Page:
Matildas’ opening 2023 Women’s World Cup game against Republic of Ireland to be moved to Stadium Australia

Matildas’ opening 2023 Women’s World Cup game against Republic of Ireland to be moved to Stadium Australia

The Matildas will kick off their 2023 Women’s World Cup campaign in front of a potential record crowd, with FIFA confirming their opening group game against the Republic of Ireland will be moved to the tournament’s biggest venue, Stadium Australia.

Key points: The opening group stage match will now take place at a venue nearly double the size of the original. Organizers are hoping to set a new home attendance record for a Matildas game. FIFA has confirmed an additional ticket sales window will open at 12:00 p.m. AEDT on opening. February 24th

Australia’s first match on July 20 was originally scheduled to take place at the newly renovated Sydney Football Stadium, which has a capacity of 42,500.

However, demand for tickets was so great – with every allocation window sold out within days – that the organizers decided to move the match to the stadium which holds around twice as many people (83,500) and will host the final.

All tickets already purchased for the Matildas’ opener will remain valid, with fans to be notified of the venue change shortly by email.

As a result of the move, FIFA will open an additional ticket sales window for the match, starting on Friday 24 February at 12pm AEDT and closing on 3 March.

The ABC also understands that more tickets for other, non-Matildas matches will also be made available during this additional window after several previous allocations were quickly exhausted.

There will also be a last-minute ticket window that opens on Tuesday, April 11, 100 days before the opening game.

Organizers are encouraging fans to sign up for FIFA email alerts to avoid missing out on exact release times.

That’s what appeared to happen late last year when Australia-based fans woke up only to discover that some Matildas game awards had already sold out.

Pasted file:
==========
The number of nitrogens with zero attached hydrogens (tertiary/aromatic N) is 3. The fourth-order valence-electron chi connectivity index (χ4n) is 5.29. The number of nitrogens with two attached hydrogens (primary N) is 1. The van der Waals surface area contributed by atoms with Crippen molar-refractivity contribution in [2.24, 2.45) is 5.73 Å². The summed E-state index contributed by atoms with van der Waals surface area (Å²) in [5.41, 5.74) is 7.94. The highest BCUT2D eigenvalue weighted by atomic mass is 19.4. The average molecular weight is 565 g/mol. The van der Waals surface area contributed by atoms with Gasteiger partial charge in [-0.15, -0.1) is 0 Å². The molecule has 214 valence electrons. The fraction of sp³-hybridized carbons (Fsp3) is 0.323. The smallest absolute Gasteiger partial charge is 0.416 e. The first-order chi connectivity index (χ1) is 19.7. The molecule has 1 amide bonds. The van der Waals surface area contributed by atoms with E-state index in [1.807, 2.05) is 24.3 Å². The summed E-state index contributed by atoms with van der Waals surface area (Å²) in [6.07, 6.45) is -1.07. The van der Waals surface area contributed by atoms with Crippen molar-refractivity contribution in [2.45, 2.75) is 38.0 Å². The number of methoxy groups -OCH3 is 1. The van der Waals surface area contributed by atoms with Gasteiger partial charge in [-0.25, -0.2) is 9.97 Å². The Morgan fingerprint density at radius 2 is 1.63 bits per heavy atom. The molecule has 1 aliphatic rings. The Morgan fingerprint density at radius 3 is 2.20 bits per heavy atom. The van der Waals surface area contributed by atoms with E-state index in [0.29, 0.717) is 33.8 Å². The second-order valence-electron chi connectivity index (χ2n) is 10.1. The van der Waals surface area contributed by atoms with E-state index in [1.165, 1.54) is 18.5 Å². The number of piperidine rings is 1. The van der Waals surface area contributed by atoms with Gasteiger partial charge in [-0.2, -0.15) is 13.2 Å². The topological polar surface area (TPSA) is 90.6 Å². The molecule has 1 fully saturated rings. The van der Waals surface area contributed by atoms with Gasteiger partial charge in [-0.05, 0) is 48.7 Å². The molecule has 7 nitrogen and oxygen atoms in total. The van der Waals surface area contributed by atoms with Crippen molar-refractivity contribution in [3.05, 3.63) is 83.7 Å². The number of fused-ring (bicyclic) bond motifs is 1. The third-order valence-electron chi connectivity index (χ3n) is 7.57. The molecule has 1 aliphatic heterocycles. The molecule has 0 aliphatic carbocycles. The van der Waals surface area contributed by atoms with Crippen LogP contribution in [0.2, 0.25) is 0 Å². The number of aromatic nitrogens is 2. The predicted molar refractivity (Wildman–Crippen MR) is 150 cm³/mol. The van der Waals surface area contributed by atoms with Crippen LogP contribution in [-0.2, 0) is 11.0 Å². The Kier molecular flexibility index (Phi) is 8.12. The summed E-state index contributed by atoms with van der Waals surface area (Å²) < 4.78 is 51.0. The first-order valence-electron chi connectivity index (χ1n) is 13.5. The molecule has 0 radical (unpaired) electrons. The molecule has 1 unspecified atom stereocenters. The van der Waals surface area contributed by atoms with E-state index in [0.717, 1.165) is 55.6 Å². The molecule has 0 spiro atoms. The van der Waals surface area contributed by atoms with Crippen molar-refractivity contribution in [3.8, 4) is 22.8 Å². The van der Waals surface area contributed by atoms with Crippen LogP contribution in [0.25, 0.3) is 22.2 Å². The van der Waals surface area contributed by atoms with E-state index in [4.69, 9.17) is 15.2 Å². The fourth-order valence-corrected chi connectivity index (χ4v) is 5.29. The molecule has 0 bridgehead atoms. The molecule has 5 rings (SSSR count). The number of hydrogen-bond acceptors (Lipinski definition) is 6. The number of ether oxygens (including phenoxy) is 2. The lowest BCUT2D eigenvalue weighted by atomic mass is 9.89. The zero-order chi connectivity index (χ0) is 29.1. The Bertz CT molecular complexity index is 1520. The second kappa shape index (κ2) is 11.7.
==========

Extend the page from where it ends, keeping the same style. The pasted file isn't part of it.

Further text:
More than 500,000 tickets have already been sold for the co-presented tournament, with FIFA targeting more than 1.5 million fans across the event.

The move to Stadium Australia could also see the Matildas set a home attendance record, which currently stands at 36,109 – a milestone reached when world champions USA come down for a friendly series in November 2021.

FIFA are hoping to smash the Matildas’ home attendance record, which currently stands at 36,109 people. (Photo by Mark Kolbe/Getty Images)

And while the Republic of Ireland is not a powerhouse in the women’s game, ranked just 24th in the world, Australia’s large Irish expat community is expected to turn out for all three of the country’s group matches.

Indeed, if the game were to sell out entirely, it could become the second largest crowd in World Cup history, as well as the fifth most attended women’s soccer match ever, surpassing the 80,203 who watched the gold medal match between the USA and Japan at Wembley during the 2012 London Olympics.

“FIFA’s mission is to organize the biggest and best Women’s World Cup in history this year, and fans – those who bring colour, passion and atmosphere to stadiums – will be an integral part of the tournament’s success,” FIFA said Secretary General Fatma Samoura.

“With this in mind, we have taken a decision that will enable more than 100,000 fans to attend the opening match day, providing more opportunities for fans to engage with the FIFA Women’s World Cup than a month of football we’ll never forget to get going.”

Venue staff will have their work cut out for them, however, with the third NRL State of Origin match expected to be played eight days before the Matildas’ game at Stadium Australia.

FIFA usually requires a two-week break between sports before World Cup matches, but organizers are confident that any damage to the surface can be repaired in time.

The Matildas will face the Republic of Ireland, Nigeria and Canada in the group stage. (Getty Images: FIFA/Matt Roberts)

“It’s going to be an incredible start to the FIFA Women’s World Cup this year,” said FIFA Chief Women’s Football Officer Sarai Bareman.

“Two absolutely massive games, and we expect over 100,000 fans to fill those two stadiums and take in that momentous moment.

“It’s going to be a huge day for women’s football because we’re also going to have our fan festivals going on, with tens of thousands of people there, as well as millions of fans watching on broadcast all over the world.

“So we are definitely pushing this tournament beyond greatness and the opening match day we will definitely show that.

“It’s absolutely incredible that the Republic of Ireland have qualified for a Women’s World Cup for the first time ever. What a big, big moment for that country and for women’s football.

“We know that there is a large expat community in Australia from Ireland, and they also have a large traveling fan base, which is all the more reason for us to consider this relocation of stadiums and as many seats as possible for those fans allow to fill.”

The Matildas’ final preparations will begin next month with The Cup Of Nations friendly tournament, which will see them host the Czech Republic, Spain and Jamaica, with two more international windows available before the start of the World Cup.

Australia will face the Republic of Ireland in Sydney on July 20, Nigeria in Brisbane on July 27 and Canada in Melbourne on July 31.

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